U.S. Senator Chris Murphy sent this post-election message in an e-mail blast to constituents and supporters……
“And we can put our heads down, and keep working on the things that still matter.”
Despite how it may appear to some, America is not a different place today than it was yesterday. I am uncertain of many things today, but of this I am sure.
Donald Trump won last night. He may not have won the votes of the majority of Americans, but under our system of presidential voting, he won the election fair and square. It was like a gut punch to those of us who didn’t see it coming, or who refused to allow ourselves to see it coming. I won’t lie to you – I didn’t sleep last night, and I might not sleep much tonight either.
But America is still the same place. We are a spectacularly imperfect nation. We lurch back and forth between competing visions for our future, between the natural twinned instincts of hopefulness and fearfulness. We have moments of great courage, but we are also capable at times of immense panic and worry. We take all comers, and ask everyone to keep a bit of where they came from while adopting something common to the whole of us. Our heterogeneity is our strength, but it also creates frictions and tensions. None of this is new.
Last night hurt. Never in our lifetime has a candidate for president ran a more hate-filled, bigoted campaign. It felt like we took a step backward in our progress toward a more compassionate, inclusive nation. But that doesn’t have to be our fate. We can choose to take Donald Trump at his word last night and take steps to heal the wounds caused by this bitter and divisive election. We can refuse to reflexively back ourselves into a dark, angry corner, and choose instead to be fair-minded umpires – calling the balls and strikes as we see them, working with our new President when he proposes good, and fighting him like hell when he proposes bad.
And we can put our heads down, and keep working on the things that still matter. Hell, last night, three out of the four state referendums tightening guns laws passed. Nevada, California, and Washington are safer places today because of these victories. And the top targeted Senate race for anti-gun violence groups, New Hampshire, looks like it went our way. If you are passionate about changing our nation’s gun laws, you can see a pretty bright silver lining in last night’s cloud-filled sky. It inspires me to fight on.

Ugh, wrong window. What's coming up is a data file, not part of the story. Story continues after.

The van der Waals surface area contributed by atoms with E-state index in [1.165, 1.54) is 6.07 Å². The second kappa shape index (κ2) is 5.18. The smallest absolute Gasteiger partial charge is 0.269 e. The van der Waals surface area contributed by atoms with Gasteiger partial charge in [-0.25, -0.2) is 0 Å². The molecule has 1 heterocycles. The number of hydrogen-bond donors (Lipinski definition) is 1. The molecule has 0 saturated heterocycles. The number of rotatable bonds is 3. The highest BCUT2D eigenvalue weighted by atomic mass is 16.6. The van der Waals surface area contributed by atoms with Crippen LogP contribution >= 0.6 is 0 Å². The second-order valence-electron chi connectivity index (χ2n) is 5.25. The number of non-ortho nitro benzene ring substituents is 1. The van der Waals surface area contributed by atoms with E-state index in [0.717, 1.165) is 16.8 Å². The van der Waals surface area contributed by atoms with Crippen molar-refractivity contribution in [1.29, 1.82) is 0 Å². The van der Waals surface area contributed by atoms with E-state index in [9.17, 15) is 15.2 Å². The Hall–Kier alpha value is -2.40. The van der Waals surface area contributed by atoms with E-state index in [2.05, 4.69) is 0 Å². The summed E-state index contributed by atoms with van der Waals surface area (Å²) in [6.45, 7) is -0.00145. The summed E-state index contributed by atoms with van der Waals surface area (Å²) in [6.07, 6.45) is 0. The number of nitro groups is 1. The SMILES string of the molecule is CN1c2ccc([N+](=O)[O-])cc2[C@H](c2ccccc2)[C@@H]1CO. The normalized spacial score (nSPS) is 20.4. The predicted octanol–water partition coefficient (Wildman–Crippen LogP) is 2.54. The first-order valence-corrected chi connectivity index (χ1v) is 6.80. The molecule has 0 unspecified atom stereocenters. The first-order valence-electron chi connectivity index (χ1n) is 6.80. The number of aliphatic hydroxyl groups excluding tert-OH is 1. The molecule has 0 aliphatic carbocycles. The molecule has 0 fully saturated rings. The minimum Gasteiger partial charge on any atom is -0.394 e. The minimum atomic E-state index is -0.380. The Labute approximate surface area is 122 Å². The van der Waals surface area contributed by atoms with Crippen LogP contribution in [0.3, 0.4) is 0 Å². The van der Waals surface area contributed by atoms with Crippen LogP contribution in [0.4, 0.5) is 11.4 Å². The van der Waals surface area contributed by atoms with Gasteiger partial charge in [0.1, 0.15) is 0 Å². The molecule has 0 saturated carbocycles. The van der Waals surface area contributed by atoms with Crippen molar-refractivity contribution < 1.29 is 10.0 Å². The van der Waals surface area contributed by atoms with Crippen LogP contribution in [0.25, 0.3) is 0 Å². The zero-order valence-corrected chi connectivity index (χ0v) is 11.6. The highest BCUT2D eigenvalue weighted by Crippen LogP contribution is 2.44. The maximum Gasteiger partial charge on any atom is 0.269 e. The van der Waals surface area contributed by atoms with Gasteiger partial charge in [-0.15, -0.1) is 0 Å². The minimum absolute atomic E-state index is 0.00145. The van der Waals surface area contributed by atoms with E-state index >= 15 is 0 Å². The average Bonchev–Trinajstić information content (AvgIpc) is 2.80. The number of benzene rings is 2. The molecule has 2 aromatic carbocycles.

And so I walked into my Hartford office this morning and declared to my weary staff (who were, by the way, all at their desks at 9AM today – miraculously), “It’s another day to do good things in the world.” They awkwardly smiled at me, but I meant it.
Last night, everything changed and nothing changed. We have a new President – one that half the country didn’t want. But let’s be honest – had Hillary won, we would still have a President that half of America didn’t want. So it’s still the same complicated, imperfect nation that it was before. And our job – to do good in the world, to be good parents and spouses and neighbors and friends – that doesn’t change either.
I might not sleep tonight, just like last night. But I’ll walk out my door tomorrow morning, Diet Mountain Dew in hand as always, and get back to work. And so should you.
All my best,